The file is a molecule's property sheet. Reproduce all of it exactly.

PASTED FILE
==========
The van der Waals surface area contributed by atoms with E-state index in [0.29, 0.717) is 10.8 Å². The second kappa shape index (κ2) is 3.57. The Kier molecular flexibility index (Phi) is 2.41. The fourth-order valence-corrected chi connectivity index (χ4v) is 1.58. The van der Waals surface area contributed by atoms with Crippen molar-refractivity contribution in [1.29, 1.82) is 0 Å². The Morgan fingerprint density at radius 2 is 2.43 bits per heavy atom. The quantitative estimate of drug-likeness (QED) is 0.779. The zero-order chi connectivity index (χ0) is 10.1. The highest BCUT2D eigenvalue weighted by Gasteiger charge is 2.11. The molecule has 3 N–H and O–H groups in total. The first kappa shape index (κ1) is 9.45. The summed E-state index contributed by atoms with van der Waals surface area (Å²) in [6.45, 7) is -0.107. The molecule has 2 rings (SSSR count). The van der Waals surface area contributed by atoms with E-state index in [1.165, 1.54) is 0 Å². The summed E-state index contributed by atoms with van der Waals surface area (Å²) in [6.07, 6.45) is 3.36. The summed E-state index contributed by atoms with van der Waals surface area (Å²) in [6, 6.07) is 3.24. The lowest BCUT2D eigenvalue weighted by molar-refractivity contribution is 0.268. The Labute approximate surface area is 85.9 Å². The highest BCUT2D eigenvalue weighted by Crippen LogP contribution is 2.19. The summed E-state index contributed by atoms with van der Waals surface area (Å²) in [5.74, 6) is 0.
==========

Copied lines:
The van der Waals surface area contributed by atoms with E-state index in [0.29, 0.717) is 10.8 Å². The second kappa shape index (κ2) is 3.57. The Kier molecular flexibility index (Phi) is 2.41. The fourth-order valence-corrected chi connectivity index (χ4v) is 1.58. The van der Waals surface area contributed by atoms with Crippen molar-refractivity contribution in [1.29, 1.82) is 0 Å². The Morgan fingerprint density at radius 2 is 2.43 bits per heavy atom. The quantitative estimate of drug-likeness (QED) is 0.779. The zero-order chi connectivity index (χ0) is 10.1. The highest BCUT2D eigenvalue weighted by Gasteiger charge is 2.11. The molecule has 3 N–H and O–H groups in total. The first kappa shape index (κ1) is 9.45. The summed E-state index contributed by atoms with van der Waals surface area (Å²) in [6.45, 7) is -0.107. The molecule has 2 rings (SSSR count). The van der Waals surface area contributed by atoms with E-state index in [1.165, 1.54) is 0 Å². The summed E-state index contributed by atoms with van der Waals surface area (Å²) in [6.07, 6.45) is 3.36. The summed E-state index contributed by atoms with van der Waals surface area (Å²) in [6, 6.07) is 3.24. The lowest BCUT2D eigenvalue weighted by molar-refractivity contribution is 0.268. The Labute approximate surface area is 85.9 Å². The highest BCUT2D eigenvalue weighted by Crippen LogP contribution is 2.19. The summed E-state index contributed by atoms with van der Waals surface area (Å²) in [5.74, 6) is 0.